The PI, Will Sanders, was linked by the Griffin PD to two burglaries in the area, and the police threatened to release Sanders’ personal information. This has led many commentators to speculate that a coverup was indeed ongoing. This incident resulted in Matthew losing his position with the Griffin PD.

Jessica would later get custody of her children back, with one of her boys confiding in her that Matthew “hurt” him when she wasn’t around. While there is no official account of what happened on the evening of April 14, 2016, some believe that a dark crime was covered up due to a police officer’s connections. The truth, however, may never be brought to light.

- What Happened to Jessica Boynton? Grisly Truth Could Have Been Covered Up, CrimePulse.com, March 24, 2021.

3. Members of the local, county and state police forces will be assisted by the Minnesota National Guard on Monday and going forward in the event that civil unrest escalates the way it did Sunday night after 20-year-old Daunte Wright was fatally shot by a police officer during a traffic stop in Brooklyn Center.

Though unlike Sunday night’s unrest that morphed into looting at numerous stores at the Shingle Creek Crossing shopping center, Brooklyn Center Police Chief Tim Gannon says such behaviors will not be tolerated.

Speaking Monday at a news conference to add more details – including body camera video – from Wright's deadly encounter with police, Gannon said he was “front and center” at both the protest outside the city’s police department and at what he called a “riot” at the shopping hub.

“I was front and center at the protest, at the riot,” Gannon said, then interrupted by members of the community who asked him to avoid calling the looting a riot. “It was,” he said adamantly, then warned that any violent behavior will be met with force.

The chief said some protesters threw concrete blocks and frozen cans at officers, so he instructed all the lights at the police department to be turned off to make it harder for protesters to target officers.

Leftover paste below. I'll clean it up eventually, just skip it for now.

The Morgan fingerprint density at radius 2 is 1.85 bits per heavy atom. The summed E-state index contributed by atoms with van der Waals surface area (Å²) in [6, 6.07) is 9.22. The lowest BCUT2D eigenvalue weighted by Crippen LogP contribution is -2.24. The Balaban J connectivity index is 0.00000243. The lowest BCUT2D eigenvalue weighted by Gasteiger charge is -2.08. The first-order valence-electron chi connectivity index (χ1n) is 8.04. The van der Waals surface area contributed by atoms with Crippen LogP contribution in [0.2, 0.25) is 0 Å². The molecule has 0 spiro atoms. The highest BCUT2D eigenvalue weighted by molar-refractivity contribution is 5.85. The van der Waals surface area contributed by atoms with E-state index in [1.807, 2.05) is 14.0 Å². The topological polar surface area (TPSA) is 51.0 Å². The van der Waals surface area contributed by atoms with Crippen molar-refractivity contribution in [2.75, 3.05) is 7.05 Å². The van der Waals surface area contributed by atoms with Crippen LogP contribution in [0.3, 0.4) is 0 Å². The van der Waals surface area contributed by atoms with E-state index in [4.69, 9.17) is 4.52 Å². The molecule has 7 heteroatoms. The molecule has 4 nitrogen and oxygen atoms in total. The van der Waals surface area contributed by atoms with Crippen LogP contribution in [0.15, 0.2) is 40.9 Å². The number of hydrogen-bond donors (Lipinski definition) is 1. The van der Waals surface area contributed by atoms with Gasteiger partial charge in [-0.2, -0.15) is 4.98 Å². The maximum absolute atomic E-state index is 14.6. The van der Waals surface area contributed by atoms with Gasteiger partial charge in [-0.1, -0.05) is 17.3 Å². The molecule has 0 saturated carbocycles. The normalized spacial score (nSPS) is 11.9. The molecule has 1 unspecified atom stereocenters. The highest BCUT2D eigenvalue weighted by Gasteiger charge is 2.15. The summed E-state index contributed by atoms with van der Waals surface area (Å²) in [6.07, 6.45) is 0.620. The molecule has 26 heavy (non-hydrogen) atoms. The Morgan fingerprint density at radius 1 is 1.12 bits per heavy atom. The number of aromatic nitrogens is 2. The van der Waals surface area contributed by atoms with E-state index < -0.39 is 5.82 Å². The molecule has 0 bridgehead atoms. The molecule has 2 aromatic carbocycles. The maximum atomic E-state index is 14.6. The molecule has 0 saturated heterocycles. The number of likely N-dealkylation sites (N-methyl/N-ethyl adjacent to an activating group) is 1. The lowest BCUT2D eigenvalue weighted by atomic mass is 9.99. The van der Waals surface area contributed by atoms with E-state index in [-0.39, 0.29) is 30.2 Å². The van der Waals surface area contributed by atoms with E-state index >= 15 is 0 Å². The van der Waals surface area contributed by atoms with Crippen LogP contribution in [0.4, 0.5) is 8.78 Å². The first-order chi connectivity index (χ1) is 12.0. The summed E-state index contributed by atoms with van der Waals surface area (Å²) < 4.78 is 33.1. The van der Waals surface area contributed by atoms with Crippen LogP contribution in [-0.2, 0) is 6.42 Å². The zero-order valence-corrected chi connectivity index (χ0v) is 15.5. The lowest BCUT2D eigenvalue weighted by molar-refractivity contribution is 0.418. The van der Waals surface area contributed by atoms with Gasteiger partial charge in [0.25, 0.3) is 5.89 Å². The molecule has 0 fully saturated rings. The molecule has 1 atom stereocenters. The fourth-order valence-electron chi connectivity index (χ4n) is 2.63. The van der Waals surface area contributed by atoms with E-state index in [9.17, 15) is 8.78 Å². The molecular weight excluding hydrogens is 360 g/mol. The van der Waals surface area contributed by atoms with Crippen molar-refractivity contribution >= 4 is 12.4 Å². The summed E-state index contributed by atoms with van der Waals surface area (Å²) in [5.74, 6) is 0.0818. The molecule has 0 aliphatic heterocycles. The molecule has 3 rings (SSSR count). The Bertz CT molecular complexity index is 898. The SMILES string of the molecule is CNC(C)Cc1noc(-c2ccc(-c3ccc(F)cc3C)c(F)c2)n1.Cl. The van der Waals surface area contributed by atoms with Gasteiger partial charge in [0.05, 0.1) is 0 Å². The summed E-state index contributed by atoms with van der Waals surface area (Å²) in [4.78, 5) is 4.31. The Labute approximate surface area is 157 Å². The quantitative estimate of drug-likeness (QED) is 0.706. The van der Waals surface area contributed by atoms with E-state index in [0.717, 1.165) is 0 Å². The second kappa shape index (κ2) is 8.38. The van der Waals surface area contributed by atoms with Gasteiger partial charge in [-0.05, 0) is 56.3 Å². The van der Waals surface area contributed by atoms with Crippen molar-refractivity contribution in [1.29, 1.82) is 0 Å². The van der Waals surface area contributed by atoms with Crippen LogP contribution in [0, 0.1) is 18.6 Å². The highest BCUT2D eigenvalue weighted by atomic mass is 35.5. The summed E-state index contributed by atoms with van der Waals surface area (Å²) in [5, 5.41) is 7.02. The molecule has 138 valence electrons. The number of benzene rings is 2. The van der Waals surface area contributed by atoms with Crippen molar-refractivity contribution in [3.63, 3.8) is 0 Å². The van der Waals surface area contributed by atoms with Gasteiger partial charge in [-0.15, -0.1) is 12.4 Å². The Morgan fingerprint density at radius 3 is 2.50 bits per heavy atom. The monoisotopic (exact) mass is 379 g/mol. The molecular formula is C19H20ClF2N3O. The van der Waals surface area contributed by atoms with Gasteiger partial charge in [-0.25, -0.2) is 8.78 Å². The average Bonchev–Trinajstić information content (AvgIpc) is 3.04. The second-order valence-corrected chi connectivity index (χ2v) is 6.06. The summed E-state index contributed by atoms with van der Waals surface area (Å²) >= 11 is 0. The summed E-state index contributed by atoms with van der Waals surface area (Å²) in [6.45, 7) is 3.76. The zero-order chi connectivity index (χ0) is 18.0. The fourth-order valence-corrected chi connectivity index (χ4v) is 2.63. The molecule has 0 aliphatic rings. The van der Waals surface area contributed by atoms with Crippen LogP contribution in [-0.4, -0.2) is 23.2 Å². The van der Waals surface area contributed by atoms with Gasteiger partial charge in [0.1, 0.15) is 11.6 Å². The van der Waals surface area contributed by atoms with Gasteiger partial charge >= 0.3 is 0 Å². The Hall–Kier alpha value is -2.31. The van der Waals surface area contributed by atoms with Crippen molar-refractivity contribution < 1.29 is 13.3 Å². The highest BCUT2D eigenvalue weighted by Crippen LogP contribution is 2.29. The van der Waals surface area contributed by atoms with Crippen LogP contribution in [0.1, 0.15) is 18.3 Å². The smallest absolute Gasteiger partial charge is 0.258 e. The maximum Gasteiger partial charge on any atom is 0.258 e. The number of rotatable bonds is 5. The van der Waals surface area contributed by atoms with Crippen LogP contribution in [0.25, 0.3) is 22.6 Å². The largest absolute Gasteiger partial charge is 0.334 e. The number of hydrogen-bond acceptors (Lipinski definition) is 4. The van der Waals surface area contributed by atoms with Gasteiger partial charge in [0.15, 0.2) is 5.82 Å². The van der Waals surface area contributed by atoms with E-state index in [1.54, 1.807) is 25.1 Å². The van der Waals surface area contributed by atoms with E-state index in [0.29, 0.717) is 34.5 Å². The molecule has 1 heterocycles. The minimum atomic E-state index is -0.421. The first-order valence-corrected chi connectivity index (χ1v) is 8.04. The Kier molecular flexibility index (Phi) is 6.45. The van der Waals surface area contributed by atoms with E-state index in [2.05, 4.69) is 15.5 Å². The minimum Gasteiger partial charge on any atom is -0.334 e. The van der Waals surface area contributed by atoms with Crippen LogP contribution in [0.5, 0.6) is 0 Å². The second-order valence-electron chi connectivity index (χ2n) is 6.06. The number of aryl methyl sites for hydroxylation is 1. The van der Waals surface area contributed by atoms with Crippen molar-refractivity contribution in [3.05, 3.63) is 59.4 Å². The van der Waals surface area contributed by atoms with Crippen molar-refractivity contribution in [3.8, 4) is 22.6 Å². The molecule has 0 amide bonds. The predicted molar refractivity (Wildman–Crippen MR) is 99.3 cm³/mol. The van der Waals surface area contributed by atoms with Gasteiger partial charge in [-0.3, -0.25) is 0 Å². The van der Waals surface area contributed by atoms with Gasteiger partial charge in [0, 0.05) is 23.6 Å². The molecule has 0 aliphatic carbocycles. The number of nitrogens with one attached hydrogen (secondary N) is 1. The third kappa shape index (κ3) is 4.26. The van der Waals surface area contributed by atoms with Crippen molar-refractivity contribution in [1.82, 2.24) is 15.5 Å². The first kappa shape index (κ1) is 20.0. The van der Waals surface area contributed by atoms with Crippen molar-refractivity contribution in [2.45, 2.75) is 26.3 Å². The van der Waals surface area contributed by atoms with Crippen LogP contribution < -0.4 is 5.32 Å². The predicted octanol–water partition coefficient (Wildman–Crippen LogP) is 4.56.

Gannon also said protesters had plenty of time to leave the area to avoid physical confrontation with law enforcement. Gannon was behind the dispersal order that was issued around 10 p.m. It gave protesters 10 minutes to clear the area.

“Plenty of time was given to disperse,” said Gannon, taking responsibility for the decision to use tear gas and rubber bullets on protesters who refused to leave.

Once we got pelted, we responded in kind,” he said, noting that a deputy with the Hennepin County Sheriff’s Office was taken to the hospital after being struck in the head by a brick.

Asked if he would’ve avoided giving officers the go-ahead to use tear gas, flash bangs and rubber bullets if he had the chance to make the decision again, Gannon said “absolutely not.”

“If we hadn’t moved people on, I don’t know what would’ve happened and I don’t know what would’ve reformed,” he said, adding that he promotes peaceful protest but warned that any violence going forward will be met with a response.

- Brooklyn Center police chief: ‘Once we got pelted, we responded in kind’, BringMeTheNews.com, April 12, 2021.


About the author:

Zhang Xin is Trainer at chinadaily.com.cn. He has been with China Daily since 1988, when he graduated from Beijing Foreign Studies University. Write him at: zhangxin@chinadaily.com.cn, or raise a question for potential use in a future column.

(作者:张欣 编辑:丹妮)


Memory hole? 遗忘


No object? 不成问题


Worth his salt? 有能力胜任


Go to bat for you? 全力支持